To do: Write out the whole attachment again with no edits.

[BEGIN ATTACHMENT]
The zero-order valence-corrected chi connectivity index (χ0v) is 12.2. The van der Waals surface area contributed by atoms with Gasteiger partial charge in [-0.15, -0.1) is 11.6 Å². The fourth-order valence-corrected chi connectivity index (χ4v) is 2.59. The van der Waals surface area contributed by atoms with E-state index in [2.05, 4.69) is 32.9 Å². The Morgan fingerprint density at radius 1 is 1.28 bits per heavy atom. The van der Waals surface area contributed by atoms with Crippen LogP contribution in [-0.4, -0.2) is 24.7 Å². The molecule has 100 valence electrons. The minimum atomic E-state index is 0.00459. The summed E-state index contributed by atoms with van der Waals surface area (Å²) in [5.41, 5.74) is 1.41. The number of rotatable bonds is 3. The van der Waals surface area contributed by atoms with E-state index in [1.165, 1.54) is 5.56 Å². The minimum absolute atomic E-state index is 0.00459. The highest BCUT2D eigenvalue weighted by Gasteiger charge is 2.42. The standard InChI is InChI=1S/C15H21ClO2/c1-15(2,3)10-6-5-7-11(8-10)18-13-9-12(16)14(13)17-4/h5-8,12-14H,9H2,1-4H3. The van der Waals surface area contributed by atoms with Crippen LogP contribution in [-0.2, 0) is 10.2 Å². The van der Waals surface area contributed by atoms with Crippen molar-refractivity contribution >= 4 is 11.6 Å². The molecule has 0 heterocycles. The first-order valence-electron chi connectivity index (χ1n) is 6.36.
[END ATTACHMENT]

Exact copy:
The zero-order valence-corrected chi connectivity index (χ0v) is 12.2. The van der Waals surface area contributed by atoms with Gasteiger partial charge in [-0.15, -0.1) is 11.6 Å². The fourth-order valence-corrected chi connectivity index (χ4v) is 2.59. The van der Waals surface area contributed by atoms with E-state index in [2.05, 4.69) is 32.9 Å². The Morgan fingerprint density at radius 1 is 1.28 bits per heavy atom. The van der Waals surface area contributed by atoms with Crippen LogP contribution in [-0.4, -0.2) is 24.7 Å². The molecule has 100 valence electrons. The minimum atomic E-state index is 0.00459. The summed E-state index contributed by atoms with van der Waals surface area (Å²) in [5.41, 5.74) is 1.41. The number of rotatable bonds is 3. The van der Waals surface area contributed by atoms with E-state index in [1.165, 1.54) is 5.56 Å². The minimum absolute atomic E-state index is 0.00459. The highest BCUT2D eigenvalue weighted by Gasteiger charge is 2.42. The standard InChI is InChI=1S/C15H21ClO2/c1-15(2,3)10-6-5-7-11(8-10)18-13-9-12(16)14(13)17-4/h5-8,12-14H,9H2,1-4H3. The van der Waals surface area contributed by atoms with Crippen LogP contribution in [-0.2, 0) is 10.2 Å². The van der Waals surface area contributed by atoms with Crippen molar-refractivity contribution >= 4 is 11.6 Å². The molecule has 0 heterocycles. The first-order valence-electron chi connectivity index (χ1n) is 6.36.